monio" (Paris, 1891), II, 283; De Becker, ' De matrimonio" (Louvain, 1903), 2d ed., 424]. In the case of clerics, apostasy involves the loss of all dignities, offices, and Ixinefices, and even of all clerical privileges (Decretals of Gregory IX, V, title 7, ix, xiii. See HolUveck, 163, 164).
Apostasy ah Ohui.ne. — This, according to the present discipline of the Church, is the aliandon- ment of the clerical dress and state by clerics who have received major orders. Such, at least, is the definition given of it by most authorities. The ancient tliscipline of the Church, though it did not forbid the marriage of clerics, did not allow them to abandon the ecclesiastical state of their own will, even if they had only received minor orders. The Council of Chalccdon threatens with e.xconnnunica- tion all deserting clerics without distinction (llar- douin, II, 603). This discipline, often infringed indeed, endured throughout a great part of the Middle Ages. Pope Leo IX decreed, at the Council of Reims (1049): "Ne (juis monachus vel clericus a suo gradu apostataret ", all monks and clerks are forbidden to abandon their state (Hardouin, VI, 1007). The Decretals of Gregory IX, published in 1234, preserve traces of the older discipline under the title De ajmstatis, which forbids all clerks, witli- out distinction, to abandon their state [V, title 9, i, iii (Friedberg, II, 790-791) ]. Innocent III had however, at an earlier date, given permission to clerks in minor orders to quit the ecclesiastical state of their own will (Decretals of Gregory IX, III, title 3, vii; see also x, Friedberg, II, 458-460). The Council of Trent did not restore the ancient discipline of the Church, but deemed it sufficient to command the bishops to exercise great prudence in Ixstowing the tonsure, and only laid the obliga- tions involved in the clerical state on clerks who have received major orders and on those who enjoy an ecclesiastical benefice (Session XXIII, De ticjor- mationc, iv, vi). Whence it follows that all other clerks can quit their state, but, by the verj- fact of doing so, lose all the privileges of the clergj'. Even the clerk in minor orders who enjoys an ecclesiastical benefice, should he wish to be laicized, loses his benefice by the very fact of his laicization, a loss which is to be regarded not as the penalty, but as the consequence, of his having abandoned the ec- clesiastical state. These considerations suffice, it would seem, to refute the opinion maintained by some writers fllinschivis. System des Katholischen Kirchenrechts (Berlin, 1895)", V, 905], who think that a clerk in minor orders can, even at the present day, be an apostate ab ordine. This opinion is re- jected, among others, by Scherer, [Handbuch des Kirchenrechtcs (Gratz, 1886), I, 313; Wernz, II, 338, note 24; Ilollweck, 299].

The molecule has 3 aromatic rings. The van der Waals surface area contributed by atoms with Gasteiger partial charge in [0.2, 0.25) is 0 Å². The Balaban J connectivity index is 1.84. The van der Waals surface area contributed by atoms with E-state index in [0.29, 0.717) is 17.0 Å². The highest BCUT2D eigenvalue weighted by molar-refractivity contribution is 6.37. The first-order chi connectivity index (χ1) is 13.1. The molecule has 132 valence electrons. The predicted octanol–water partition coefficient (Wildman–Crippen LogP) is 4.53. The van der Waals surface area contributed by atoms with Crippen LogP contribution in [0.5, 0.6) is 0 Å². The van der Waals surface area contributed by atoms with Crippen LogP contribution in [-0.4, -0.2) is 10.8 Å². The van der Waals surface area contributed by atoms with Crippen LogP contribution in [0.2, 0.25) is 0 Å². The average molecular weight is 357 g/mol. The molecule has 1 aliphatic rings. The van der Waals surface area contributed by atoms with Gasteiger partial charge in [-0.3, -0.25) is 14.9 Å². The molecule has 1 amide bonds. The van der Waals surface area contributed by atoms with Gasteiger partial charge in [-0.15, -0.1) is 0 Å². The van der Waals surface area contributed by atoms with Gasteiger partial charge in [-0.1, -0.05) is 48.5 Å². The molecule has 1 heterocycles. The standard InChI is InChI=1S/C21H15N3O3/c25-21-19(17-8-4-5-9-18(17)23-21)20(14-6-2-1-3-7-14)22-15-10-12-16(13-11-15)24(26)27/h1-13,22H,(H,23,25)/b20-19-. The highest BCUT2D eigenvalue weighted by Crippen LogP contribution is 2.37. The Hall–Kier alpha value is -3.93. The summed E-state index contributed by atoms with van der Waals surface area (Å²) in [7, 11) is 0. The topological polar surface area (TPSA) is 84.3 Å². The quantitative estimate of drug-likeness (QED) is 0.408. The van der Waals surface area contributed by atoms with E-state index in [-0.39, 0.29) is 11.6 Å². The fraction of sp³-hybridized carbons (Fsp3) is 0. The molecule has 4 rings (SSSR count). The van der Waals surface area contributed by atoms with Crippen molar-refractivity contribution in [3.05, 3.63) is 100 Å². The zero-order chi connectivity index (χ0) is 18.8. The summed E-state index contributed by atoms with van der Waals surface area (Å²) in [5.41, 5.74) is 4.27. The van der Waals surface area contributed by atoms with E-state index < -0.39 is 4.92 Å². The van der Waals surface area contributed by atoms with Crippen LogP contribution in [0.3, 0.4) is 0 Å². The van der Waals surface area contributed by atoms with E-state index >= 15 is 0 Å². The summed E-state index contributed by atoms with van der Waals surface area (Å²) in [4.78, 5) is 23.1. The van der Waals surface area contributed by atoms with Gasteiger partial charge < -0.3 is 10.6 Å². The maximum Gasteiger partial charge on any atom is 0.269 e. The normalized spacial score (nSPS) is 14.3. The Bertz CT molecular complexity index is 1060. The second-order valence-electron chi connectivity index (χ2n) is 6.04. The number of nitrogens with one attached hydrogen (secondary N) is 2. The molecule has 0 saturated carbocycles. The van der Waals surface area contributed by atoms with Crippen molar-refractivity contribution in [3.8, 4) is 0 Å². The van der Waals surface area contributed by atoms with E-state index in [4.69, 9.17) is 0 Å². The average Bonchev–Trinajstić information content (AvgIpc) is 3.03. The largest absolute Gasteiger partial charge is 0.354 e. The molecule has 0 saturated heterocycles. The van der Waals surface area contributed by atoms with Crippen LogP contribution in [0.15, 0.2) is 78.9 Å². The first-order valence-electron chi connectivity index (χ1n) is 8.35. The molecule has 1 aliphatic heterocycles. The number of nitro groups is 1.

To-<lay, after three ineffectual notices, the apostate clerk loses, ipso jaclo, the privileges of clergj' [De- cretals of Gregory IX, V, title 9, i; title 39, xxiii, XXV (Friedberg, II, 790 and 897)]. By the very fact of apost;usj' he incurs infamy, which, however, is only an infamy of fact, not one of law im|X)sed bj' canonical legislation. Infamj- involves irregularity, and is an offence punishable bj' the loss of ecclesiasti- cal benefices. Finallj', should the apostate |x>rsist in his apost;isy, the bishop maj' excommunicate him [Constit. of Benedict XIII, .\postolic» ccclesi;e re- gimine, 2 May. 1725, in Bullarum amplis-sima collcctio (Rome, 1731)), XI, ii, 400].
Apostasy a Religioxe, or Monachatus, is the culpable departure of a religious from his monasterj' with the intention of not returning to it and of with- drawing him.self from the obligations of the religious life. .V monk, therefore, who leaves his monasterj' with the intention of returning is not an apostate but a runawaj', and so is the one who leaves it in- tending to enter another religious order. The monks